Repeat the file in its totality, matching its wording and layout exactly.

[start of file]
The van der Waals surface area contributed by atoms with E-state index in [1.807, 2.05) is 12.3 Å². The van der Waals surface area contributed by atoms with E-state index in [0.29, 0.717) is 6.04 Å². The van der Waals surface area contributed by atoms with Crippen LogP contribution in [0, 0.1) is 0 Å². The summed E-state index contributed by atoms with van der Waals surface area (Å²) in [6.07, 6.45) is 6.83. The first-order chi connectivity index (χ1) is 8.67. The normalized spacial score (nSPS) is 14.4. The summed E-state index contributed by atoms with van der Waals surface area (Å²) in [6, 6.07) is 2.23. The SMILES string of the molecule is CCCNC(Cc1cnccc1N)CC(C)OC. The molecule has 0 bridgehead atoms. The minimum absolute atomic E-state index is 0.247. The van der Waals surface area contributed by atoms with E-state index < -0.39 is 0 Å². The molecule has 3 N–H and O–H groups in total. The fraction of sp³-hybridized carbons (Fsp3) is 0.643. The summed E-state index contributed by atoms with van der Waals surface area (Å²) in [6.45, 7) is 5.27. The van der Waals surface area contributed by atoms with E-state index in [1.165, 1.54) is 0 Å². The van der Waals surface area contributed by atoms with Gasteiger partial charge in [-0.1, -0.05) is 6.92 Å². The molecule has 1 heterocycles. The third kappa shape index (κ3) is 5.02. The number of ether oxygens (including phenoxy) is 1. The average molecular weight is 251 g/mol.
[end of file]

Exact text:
The van der Waals surface area contributed by atoms with E-state index in [1.807, 2.05) is 12.3 Å². The van der Waals surface area contributed by atoms with E-state index in [0.29, 0.717) is 6.04 Å². The van der Waals surface area contributed by atoms with Crippen LogP contribution in [0, 0.1) is 0 Å². The summed E-state index contributed by atoms with van der Waals surface area (Å²) in [6.07, 6.45) is 6.83. The first-order chi connectivity index (χ1) is 8.67. The normalized spacial score (nSPS) is 14.4. The summed E-state index contributed by atoms with van der Waals surface area (Å²) in [6, 6.07) is 2.23. The SMILES string of the molecule is CCCNC(Cc1cnccc1N)CC(C)OC. The molecule has 0 bridgehead atoms. The minimum absolute atomic E-state index is 0.247. The van der Waals surface area contributed by atoms with E-state index < -0.39 is 0 Å². The molecule has 3 N–H and O–H groups in total. The fraction of sp³-hybridized carbons (Fsp3) is 0.643. The summed E-state index contributed by atoms with van der Waals surface area (Å²) in [6.45, 7) is 5.27. The van der Waals surface area contributed by atoms with E-state index in [1.165, 1.54) is 0 Å². The van der Waals surface area contributed by atoms with Gasteiger partial charge in [-0.1, -0.05) is 6.92 Å². The molecule has 1 heterocycles. The third kappa shape index (κ3) is 5.02. The number of ether oxygens (including phenoxy) is 1. The average molecular weight is 251 g/mol.